Natura mutatur, non nos mutamur.
O, mutable Nature and immutable doctors!
O, unstable Omniscience, and infallible Nescience!
The former may err; the latter never — in its own opinion.
At this rate, draining the weak of their life blood was the right thing in Cervantes’ day: and when he observed that it killed men like sheep, and said so under the head of Sangrado, he was confounding his own age with an age to come three hundred years later, in which coming age depletion was going to be wrong.
Moliere — in lashing the whole scholastic system of lancet, purge, and blister as one of slaughter — committed the same error: mistook his century for one to come.
And Sampson, thirty years ago, sang the same tune, and mistook his inflammatory generation for the cool generation as yet unborn. In short, it is the characteristic of a certain blunder called genius to see things too far in advance. The surest way to avoid this is not to see them at all; but go blindly by the cant of the hour. Race moutonuiere va!
Sampson was indignant at finding that these gentry, after denouncing him for years as a quack, were pilfering his system, yet still reviling him. He went in a towering passion, and hashed them by tongue and pen: told them they were his subtractors now as well as detractors, asked them how it happened that in countries where there is no Sampson the type of disease remains unchanged, depletion is the practice, and death the result, as it was in every age?
No man, however stout, can help being deeply wounded when he sees his ideas stolen, yet their author and publisher disowned. Many men’s hearts have been broken by this: but I doubt whether they were really great men.
Don’t tell me Lilliput ever really kills Brobdignag. Except, of course, when Brobdignag takes medical advice of Lilliput.
Dr. Sampson had three shields against subtraction, detraction, and all the wrongs inventors endure: to wit, a choleric temper, a keen sense of humour, and a good wife. He storms and rages at his detracting pupils; but ends with roars of laughter at their impudence. I am told he still hopes to meet with justice some day, and to give justice a chance, he goes to bed at ten, for, says he —
“Jinny us, jinny us,
Take care of your carcass,”
and explains that no genius ever lived to ninety without being appreciated.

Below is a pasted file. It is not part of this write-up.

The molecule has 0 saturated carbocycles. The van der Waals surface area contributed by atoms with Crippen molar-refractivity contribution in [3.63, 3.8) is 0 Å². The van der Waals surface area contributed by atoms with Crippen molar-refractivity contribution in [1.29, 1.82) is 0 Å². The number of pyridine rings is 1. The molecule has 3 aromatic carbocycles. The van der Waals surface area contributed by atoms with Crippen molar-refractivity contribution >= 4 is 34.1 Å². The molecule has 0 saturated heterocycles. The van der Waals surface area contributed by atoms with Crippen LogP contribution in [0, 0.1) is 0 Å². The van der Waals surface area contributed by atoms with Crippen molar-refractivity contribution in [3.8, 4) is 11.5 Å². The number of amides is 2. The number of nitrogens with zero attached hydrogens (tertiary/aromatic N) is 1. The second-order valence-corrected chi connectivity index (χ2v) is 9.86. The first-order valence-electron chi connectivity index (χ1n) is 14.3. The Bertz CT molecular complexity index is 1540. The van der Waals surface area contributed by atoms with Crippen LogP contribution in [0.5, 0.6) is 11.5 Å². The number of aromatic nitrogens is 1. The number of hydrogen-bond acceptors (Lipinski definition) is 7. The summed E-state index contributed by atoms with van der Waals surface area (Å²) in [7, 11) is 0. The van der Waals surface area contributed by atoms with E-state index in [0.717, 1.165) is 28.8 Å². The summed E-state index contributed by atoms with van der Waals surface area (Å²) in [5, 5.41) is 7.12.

“If Chatterton and Keats had attended to this, they would have been all right. If James Watt had died at fifty he would have been all wrong; for at fifty he was a failure! so was the painter Etty, the English Tishin.” And then he accumulates examples.
His last distich bearing on Hard Cash is worth recording. “Miss Julee,” said he, “y’ are goen to maerry int’ a strange family —
Where th’ ijjit puts the jinnyus
In-til a madhus,”
which, like most of the droll things this man said, was true: for Soft Tommy and Alfred were the two intellectual extremes of the whole tribe of Hardies.
Mrs. Archbold, disappointed both in love and revenge, posed her understanding, and soothed her mind, with Frank Beverley and opium. This soon made the former deep in love with her, and his intellect grew by contact with hers. But one day news came from Australia that her husband was dead. Now, perhaps I shall surprise the reader, if I tell him that this Edith Archbold began her wedded life a good, confiding, loving, faithful woman. Yet so it was: the unutterable blackguard she had married, he it was who laboured to spoil her character, and succeeded at last, and drove her, unwilling at first, to other men. The news of his death was like a shower-bath; it roused her. She took counsel with herself, and hope revived in her strong head and miserable heart. She told Frank, and watched him like a hawk. He instantly fell on his knees, and implored her to marry him directly. She gave him her hand and turned away, and shed the most womanly tear that had blessed her for years. “I am not mad, you know,” said poor Frank; “I am only a bit of a muff.” To make a long story short, she exerted all her intelligence, and with her help Frank took measures towards superseding his Commission of Lunacy. Now, in such a case, the Lord Chancellor always examines the patient in person. What was the consequence? Instead of the vicarious old Wolf, who had been devouring him at third and fourth hand, Frank had two interviews with the Chancellor himself: a learned, grave, upright gentleman, who questioned him kindly and shrewdly and finding him to be a young man of small intellectual grasp, but not the least idiotic or mad, superseded his commission in defiance of his greedy kinsfolk, and handed him his property. He married Edith Archbold, and she made him as happy as the day was long. For the first year or two she treated his adoration with good-natured contempt; but, as years rolled on, she became more loving, and he more knowing! They are now a happy pair, and all between her first honest love, and this her last, seems to her a dream.
So you see a female rake can be ameliorated by a loving husband, as well as a male rake by a loving wife.